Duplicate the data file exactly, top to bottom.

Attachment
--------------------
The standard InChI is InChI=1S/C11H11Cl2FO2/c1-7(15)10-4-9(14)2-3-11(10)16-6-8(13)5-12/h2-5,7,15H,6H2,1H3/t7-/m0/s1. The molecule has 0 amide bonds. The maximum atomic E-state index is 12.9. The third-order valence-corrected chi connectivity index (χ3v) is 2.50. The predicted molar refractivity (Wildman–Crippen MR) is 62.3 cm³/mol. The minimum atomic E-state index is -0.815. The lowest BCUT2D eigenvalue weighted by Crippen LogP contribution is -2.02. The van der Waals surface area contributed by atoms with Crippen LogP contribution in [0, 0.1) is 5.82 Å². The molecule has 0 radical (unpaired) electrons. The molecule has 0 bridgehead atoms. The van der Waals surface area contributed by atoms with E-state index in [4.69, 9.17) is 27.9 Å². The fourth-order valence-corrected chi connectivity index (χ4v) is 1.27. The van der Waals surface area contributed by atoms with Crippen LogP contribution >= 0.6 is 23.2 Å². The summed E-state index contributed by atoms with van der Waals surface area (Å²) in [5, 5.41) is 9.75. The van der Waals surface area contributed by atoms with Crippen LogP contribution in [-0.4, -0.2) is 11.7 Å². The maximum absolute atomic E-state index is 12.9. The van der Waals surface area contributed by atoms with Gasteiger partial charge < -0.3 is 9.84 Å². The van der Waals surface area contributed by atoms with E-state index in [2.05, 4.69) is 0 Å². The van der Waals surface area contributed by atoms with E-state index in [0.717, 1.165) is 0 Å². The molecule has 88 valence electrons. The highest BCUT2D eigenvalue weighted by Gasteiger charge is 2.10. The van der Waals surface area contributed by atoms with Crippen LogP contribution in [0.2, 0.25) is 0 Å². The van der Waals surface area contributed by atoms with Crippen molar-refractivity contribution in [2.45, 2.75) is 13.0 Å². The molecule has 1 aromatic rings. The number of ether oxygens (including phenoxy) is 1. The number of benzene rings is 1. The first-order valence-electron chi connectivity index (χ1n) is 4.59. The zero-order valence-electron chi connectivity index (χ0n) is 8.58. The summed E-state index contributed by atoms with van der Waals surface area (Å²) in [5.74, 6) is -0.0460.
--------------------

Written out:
The standard InChI is InChI=1S/C11H11Cl2FO2/c1-7(15)10-4-9(14)2-3-11(10)16-6-8(13)5-12/h2-5,7,15H,6H2,1H3/t7-/m0/s1. The molecule has 0 amide bonds. The maximum atomic E-state index is 12.9. The third-order valence-corrected chi connectivity index (χ3v) is 2.50. The predicted molar refractivity (Wildman–Crippen MR) is 62.3 cm³/mol. The minimum atomic E-state index is -0.815. The lowest BCUT2D eigenvalue weighted by Crippen LogP contribution is -2.02. The van der Waals surface area contributed by atoms with Crippen LogP contribution in [0, 0.1) is 5.82 Å². The molecule has 0 radical (unpaired) electrons. The molecule has 0 bridgehead atoms. The van der Waals surface area contributed by atoms with E-state index in [4.69, 9.17) is 27.9 Å². The fourth-order valence-corrected chi connectivity index (χ4v) is 1.27. The van der Waals surface area contributed by atoms with Crippen LogP contribution >= 0.6 is 23.2 Å². The summed E-state index contributed by atoms with van der Waals surface area (Å²) in [5, 5.41) is 9.75. The van der Waals surface area contributed by atoms with Crippen LogP contribution in [-0.4, -0.2) is 11.7 Å². The maximum absolute atomic E-state index is 12.9. The van der Waals surface area contributed by atoms with Gasteiger partial charge < -0.3 is 9.84 Å². The van der Waals surface area contributed by atoms with E-state index in [2.05, 4.69) is 0 Å². The van der Waals surface area contributed by atoms with E-state index in [0.717, 1.165) is 0 Å². The molecule has 88 valence electrons. The highest BCUT2D eigenvalue weighted by Gasteiger charge is 2.10. The van der Waals surface area contributed by atoms with Crippen LogP contribution in [0.2, 0.25) is 0 Å². The van der Waals surface area contributed by atoms with Crippen molar-refractivity contribution in [2.45, 2.75) is 13.0 Å². The molecule has 1 aromatic rings. The number of ether oxygens (including phenoxy) is 1. The number of benzene rings is 1. The first-order valence-electron chi connectivity index (χ1n) is 4.59. The zero-order valence-electron chi connectivity index (χ0n) is 8.58. The summed E-state index contributed by atoms with van der Waals surface area (Å²) in [5.74, 6) is -0.0460.